Red Mange In Dogs
Red mange in dogs, or Demodex, or Demodectic mange, is caused by a mite called Demodex canis. It is a skin disease that mostly affects young dogs, elderly dogs, and dogs with a compromised immune system. These mites are normally present on dogs. It is only when the immune system is unable to control them that they can become a problem and lead to itching, redness and sores on the dog’s body.
Red mange in dogs is caused by the Demodex canis mite. This mite is present on the skin of virtually all dogs, all the time. It is passed to puppies not long after birth from their mothers. The mite can’t be seen without a microscope but it lives in the dog’s hair follicles and it resembles a tiny alligator in shape. The presence of these mites has nothing to do with sanitation or cleanliness. They are present in dogs that live in well-kept houses as well as kennels.
The Demodex canis mite lives its entire life cycle on the dog. The life cycle appears to take 20 to 35 days from the time the mite hatches on the dog. In order for the mites to be transferred to another dog they have to be physically touching, which is how most puppies are infected by their mothers. The mites cannot survive off the dog. If your dog does have Red mange in dogs then he will not be able to pass it casually to other dogs or to you. The mites will not be transferred to your home.
The characteristic red spots or lesions of Red mange usually first appear around a puppy’s head since this is the area where the puppy is in closest contact with his mother. However, most puppies and dogs are immune to Demodectic mange and their immune system prevents the mites from becoming a serious problem.
Red mange affects all dogs equally, regardless of breed. Males and females are equally affected. Localized red mange, which shows only a few sores or lesions, usually develops on otherwise healthy animals as the result of a temporary illness or some kind of stressful event in the puppy or dog’s life. Localized Red mange is most common in dogs that are less than a year old.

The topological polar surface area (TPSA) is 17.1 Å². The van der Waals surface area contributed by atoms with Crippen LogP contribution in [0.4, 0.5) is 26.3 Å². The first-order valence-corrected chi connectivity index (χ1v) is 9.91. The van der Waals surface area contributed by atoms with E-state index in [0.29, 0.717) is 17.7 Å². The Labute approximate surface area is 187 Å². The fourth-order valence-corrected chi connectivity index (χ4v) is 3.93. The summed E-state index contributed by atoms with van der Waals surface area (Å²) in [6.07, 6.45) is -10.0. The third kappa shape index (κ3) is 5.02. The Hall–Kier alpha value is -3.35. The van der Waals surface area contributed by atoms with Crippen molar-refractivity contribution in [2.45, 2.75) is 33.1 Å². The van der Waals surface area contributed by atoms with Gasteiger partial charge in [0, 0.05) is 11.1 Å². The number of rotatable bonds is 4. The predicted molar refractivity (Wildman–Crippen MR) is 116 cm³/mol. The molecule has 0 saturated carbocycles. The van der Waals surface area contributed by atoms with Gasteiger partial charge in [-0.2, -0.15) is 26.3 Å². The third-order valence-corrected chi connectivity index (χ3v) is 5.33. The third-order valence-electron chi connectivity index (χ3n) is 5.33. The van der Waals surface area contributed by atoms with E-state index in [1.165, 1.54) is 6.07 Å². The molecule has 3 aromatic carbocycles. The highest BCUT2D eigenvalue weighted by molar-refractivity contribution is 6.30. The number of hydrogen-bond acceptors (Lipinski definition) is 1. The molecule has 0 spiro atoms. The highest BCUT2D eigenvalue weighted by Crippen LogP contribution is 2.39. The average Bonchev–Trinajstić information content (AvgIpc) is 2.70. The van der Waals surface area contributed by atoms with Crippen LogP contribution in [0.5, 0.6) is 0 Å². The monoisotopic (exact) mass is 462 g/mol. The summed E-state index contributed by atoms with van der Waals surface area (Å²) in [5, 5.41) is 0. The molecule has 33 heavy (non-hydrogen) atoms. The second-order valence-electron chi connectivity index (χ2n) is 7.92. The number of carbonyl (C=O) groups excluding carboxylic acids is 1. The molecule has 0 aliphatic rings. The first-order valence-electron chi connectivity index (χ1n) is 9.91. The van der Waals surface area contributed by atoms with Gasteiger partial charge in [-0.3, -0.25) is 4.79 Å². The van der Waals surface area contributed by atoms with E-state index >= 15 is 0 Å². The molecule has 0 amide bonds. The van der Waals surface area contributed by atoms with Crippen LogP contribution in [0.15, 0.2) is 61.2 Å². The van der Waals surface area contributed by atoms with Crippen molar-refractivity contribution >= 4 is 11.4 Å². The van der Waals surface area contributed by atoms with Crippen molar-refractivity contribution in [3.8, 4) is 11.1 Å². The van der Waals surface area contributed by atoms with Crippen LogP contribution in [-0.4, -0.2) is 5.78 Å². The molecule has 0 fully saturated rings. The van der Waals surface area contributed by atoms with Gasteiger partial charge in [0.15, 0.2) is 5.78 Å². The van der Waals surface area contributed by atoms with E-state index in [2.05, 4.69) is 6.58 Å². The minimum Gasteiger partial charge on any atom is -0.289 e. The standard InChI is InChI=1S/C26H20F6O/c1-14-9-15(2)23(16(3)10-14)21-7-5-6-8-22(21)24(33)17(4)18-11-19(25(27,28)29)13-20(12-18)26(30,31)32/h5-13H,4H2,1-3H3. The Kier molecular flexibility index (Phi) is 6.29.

Generalized Red mange is more likely to be an inherited condition related to the dog’s immune system and it is affects adult dogs more often than young dogs. There are two versions of generalized Red mange depending on the dog’s age when the illness begins: juvenile, which affects young dogs, and adult, which affects older dogs. The juvenile form of the illness will often self-cure as the young dog’s immune system matures. The adult form of the illness may develop in conjunction with another disease, such as cancer, a metabolic disease, or an endocrine disorder. Or, generalized Red mange in adult dogs may result from a therapy to treat one of these diseases. It can be very hard to cure this form of the disease.
Symptoms of Red mange usually include red patches on the dog’s head, legs and abdomen. Untreated, the patches can lead to hair loss. As the lesions worsen they can form crusty sores.
In localized Red mange there are usually five or fewer lesions. Generalized Red mange usually involves more than five lesions over the dog’s entire body. Red mange in either form usually starts appearing after the dog is four months old.
Red mange may include the following symptoms:
- hair loss
- red patches of skin
- crusty sores
- greasy, moist skin
Hair loss is usually the first sign of Red mange and it typically begins around the dogs lips, eyes and other places on the head. The patches may or may not itch. With localized mange, when there are just a few lesions, you may notice a few red patches on a puppy’s head and forelegs when he is between three and six months of age. These patches will usually heal on their own as the puppy’s immune system becomes stronger. If the patches persist the dog will need treatment.
In dogs where the entire body is affected by lesions, as with generalized Red mange, the dog will usually begin losing hair all over the body. This will include the dog’s head, abdomen, legs and paws. The skin will begin to look and feel crusty. It may crack open and ooze. Although the dog may not have much hair left the skin itself may start to feel oily. The dog may develop secondary bacterial infections. Left untreated, the dog may develop a fever, experience loss of appetite, and become dull and lethargic. Dogs in this condition will need quick treatment.